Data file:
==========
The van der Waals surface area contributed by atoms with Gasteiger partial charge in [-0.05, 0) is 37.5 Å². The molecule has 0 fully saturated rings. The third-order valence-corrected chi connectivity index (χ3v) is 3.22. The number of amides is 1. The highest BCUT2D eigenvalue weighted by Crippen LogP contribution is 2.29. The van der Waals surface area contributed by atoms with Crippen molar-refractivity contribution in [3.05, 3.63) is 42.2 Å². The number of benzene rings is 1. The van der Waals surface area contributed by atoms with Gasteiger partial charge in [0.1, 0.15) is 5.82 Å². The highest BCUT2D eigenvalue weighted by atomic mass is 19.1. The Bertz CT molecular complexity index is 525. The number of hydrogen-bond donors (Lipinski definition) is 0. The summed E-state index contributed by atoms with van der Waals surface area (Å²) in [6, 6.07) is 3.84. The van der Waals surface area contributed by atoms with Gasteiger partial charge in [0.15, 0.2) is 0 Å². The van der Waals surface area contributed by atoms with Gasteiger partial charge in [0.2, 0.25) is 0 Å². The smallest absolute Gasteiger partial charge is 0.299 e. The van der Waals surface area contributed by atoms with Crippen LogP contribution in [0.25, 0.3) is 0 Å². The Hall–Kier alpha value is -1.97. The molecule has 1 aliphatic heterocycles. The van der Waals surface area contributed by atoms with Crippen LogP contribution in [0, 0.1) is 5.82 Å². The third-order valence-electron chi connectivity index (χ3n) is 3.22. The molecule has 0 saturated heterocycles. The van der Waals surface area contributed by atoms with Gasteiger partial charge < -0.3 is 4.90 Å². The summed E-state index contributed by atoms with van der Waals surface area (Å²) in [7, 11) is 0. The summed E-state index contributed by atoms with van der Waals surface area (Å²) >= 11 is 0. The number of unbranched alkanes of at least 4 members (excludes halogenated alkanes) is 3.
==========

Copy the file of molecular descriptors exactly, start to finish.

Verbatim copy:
The van der Waals surface area contributed by atoms with Gasteiger partial charge in [-0.05, 0) is 37.5 Å². The molecule has 0 fully saturated rings. The third-order valence-corrected chi connectivity index (χ3v) is 3.22. The number of amides is 1. The highest BCUT2D eigenvalue weighted by Crippen LogP contribution is 2.29. The van der Waals surface area contributed by atoms with Crippen molar-refractivity contribution in [3.05, 3.63) is 42.2 Å². The number of benzene rings is 1. The van der Waals surface area contributed by atoms with Gasteiger partial charge in [0.1, 0.15) is 5.82 Å². The highest BCUT2D eigenvalue weighted by atomic mass is 19.1. The Bertz CT molecular complexity index is 525. The number of hydrogen-bond donors (Lipinski definition) is 0. The summed E-state index contributed by atoms with van der Waals surface area (Å²) in [6, 6.07) is 3.84. The van der Waals surface area contributed by atoms with Gasteiger partial charge in [0.15, 0.2) is 0 Å². The van der Waals surface area contributed by atoms with Gasteiger partial charge in [0.2, 0.25) is 0 Å². The smallest absolute Gasteiger partial charge is 0.299 e. The van der Waals surface area contributed by atoms with Crippen LogP contribution in [0.25, 0.3) is 0 Å². The Hall–Kier alpha value is -1.97. The molecule has 1 aliphatic heterocycles. The van der Waals surface area contributed by atoms with Crippen LogP contribution in [0, 0.1) is 5.82 Å². The third-order valence-electron chi connectivity index (χ3n) is 3.22. The molecule has 0 saturated heterocycles. The van der Waals surface area contributed by atoms with Gasteiger partial charge < -0.3 is 4.90 Å². The summed E-state index contributed by atoms with van der Waals surface area (Å²) in [7, 11) is 0. The summed E-state index contributed by atoms with van der Waals surface area (Å²) >= 11 is 0. The number of unbranched alkanes of at least 4 members (excludes halogenated alkanes) is 3.